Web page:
This is no swallow, no butterfly.
Feathered with Concorde power
Titanic bulk, breathlessly aerobic
Gabriel dives in under the lintel,
wings swept back behind Olympic shoulders
he tilts like a display pilot
and just clears the entrance.
Mary pulls up under the impact
cherubs sail on the draught
like a herd of sky-diving babies. Outside
Joseph grapples with a bit
of four by two, oblivious to the super-human
frequency. The earth's in a bad way.
As to Gabriel
you can see he's not going to help
pick up the pieces, he's not even going to land,
message delivered on a rush of air,
no buttering up of Mary,
his beautiful arms poised towards heaven
before he back-flips out of there.
- Rhian Gallagher
Rhian Gallagher recently won the New Zealand Post Book Awards poetry category for her second collection of poems, Shift. This is her first with a New Zealand publisher - her earlier collection, Salt Water Creek (where The Annunciation appeared) was published by Enitharmon Press in the UK, where she lived for eighteen years.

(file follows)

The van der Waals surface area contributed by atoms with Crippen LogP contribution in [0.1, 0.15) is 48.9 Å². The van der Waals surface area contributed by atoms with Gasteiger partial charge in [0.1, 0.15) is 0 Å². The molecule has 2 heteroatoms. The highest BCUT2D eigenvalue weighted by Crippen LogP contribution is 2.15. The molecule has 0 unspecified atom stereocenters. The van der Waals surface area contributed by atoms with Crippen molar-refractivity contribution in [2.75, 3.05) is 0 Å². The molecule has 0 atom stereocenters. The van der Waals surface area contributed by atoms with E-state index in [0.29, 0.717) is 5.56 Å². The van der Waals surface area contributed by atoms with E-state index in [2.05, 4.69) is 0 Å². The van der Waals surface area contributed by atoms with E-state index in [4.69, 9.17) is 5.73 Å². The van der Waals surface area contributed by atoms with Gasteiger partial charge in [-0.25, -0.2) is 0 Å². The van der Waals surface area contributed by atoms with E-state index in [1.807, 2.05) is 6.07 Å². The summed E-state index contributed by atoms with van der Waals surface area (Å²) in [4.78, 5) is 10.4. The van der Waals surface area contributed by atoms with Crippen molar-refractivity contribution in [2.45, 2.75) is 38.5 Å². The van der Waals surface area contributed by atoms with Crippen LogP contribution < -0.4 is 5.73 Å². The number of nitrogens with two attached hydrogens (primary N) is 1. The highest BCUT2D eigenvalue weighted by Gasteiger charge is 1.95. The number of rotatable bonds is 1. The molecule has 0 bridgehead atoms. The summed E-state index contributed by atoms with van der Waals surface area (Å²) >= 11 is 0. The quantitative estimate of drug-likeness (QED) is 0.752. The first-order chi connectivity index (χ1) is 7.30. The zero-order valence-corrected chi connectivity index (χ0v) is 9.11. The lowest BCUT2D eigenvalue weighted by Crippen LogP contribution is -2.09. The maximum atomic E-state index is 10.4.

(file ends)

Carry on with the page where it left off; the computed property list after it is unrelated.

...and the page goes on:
While there are many fine poems in "Shift", it is often the first poem that I read by a new author that most impresses itself on my memory, and that is the case here. I read The Annunciation when it appeared on the Poetry Daily website, and it led me to seek out more of Rhian's poetry, which I enjoy immensely.
Rhian suggested that it might be hard to find a copy of Salt Water Creek now, but I did find it listed on both the Fishpond and Amazon websites. Shift is much more readily available, and both books are well worth reading.
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